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Zahler substitutes violence for storytelling

Review: Violence heavily shrouds S. Craig Zahler's 'Mean Business on North Ganson Street'

Zahler substitutes violence for storytelling

"Mean Business on North Ganson Street" (St. Martin's Press/Thomas Dunne Books), by S. Craig Zahler

Screenwriter S. Craig Zahler imbues his first crime fiction with elements of a Western as an honest police detective tries to clean up a town that oozes corruption. But relentless violence heavily shrouds "Mean Business on North Ganson Street," often overshadowing character development and plot nuances.

What Arizona police detective Jules Bettinger lacks in subtlety and tact he makes up in intuitiveness. But his solid reputation doesn't help him when his frank talk with a distraught man ends in tragedy. Jules has two choices -- be fired from his job or transfer to the deteriorating town of Victory, Missouri.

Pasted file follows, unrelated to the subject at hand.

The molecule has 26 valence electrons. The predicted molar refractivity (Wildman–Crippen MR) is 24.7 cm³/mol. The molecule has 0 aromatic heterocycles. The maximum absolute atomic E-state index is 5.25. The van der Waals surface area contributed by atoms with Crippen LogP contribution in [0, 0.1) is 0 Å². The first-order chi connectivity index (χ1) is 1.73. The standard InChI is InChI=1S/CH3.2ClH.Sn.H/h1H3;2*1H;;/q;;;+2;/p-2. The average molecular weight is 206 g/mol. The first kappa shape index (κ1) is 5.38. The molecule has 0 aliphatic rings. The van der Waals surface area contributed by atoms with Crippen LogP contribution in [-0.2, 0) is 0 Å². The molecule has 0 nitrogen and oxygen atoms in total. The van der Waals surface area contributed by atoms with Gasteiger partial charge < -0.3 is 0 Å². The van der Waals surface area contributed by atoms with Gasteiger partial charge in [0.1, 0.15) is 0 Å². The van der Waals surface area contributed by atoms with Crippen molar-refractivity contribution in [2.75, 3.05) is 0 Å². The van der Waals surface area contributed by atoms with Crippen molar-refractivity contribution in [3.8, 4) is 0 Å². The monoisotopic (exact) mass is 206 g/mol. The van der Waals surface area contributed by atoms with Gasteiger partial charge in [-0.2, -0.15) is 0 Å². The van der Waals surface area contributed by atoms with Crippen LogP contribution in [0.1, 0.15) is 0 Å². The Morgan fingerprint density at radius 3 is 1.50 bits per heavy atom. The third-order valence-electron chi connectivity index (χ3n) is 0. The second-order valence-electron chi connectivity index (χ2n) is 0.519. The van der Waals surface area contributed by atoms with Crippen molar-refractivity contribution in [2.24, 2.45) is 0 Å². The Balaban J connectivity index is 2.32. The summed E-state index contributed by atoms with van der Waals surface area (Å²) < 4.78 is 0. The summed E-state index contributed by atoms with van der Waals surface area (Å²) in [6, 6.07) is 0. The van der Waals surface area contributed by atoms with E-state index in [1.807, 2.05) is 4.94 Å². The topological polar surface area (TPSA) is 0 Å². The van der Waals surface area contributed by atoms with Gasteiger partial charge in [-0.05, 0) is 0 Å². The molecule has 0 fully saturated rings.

The ironically named Victory, population about 26,000, has a staggering crime rate. On his first day on the job, Jules is told that each of Victory's 24 police officers is responsible for a minimum of 700 criminals, of which about 400 or 500 have committed violent acts. Faced with such odds, the police officers, including Jules' partner, Dominic Williams, are just as lawless. Jules is soon in the middle of a war between the criminals and the cops, and sometimes it's hard to tell the difference. After two officers are savagely executed and others are murdered, the violence escalates, permeating every neighborhood and reaching into the officers' homes as Jules' moral compass disintegrates.

Zahler evocatively illustrates a city on the verge of moral and economic collapse, a place so vile that Jules would rather live 80 miles away than subject his wife and two children to Victory.

While the author makes the police procedural aspects of the story gripping, he substitutes violence for insightful storytelling or exploring his characters' psyches.

Updated : 2021-06-25 10:02 GMT+08:00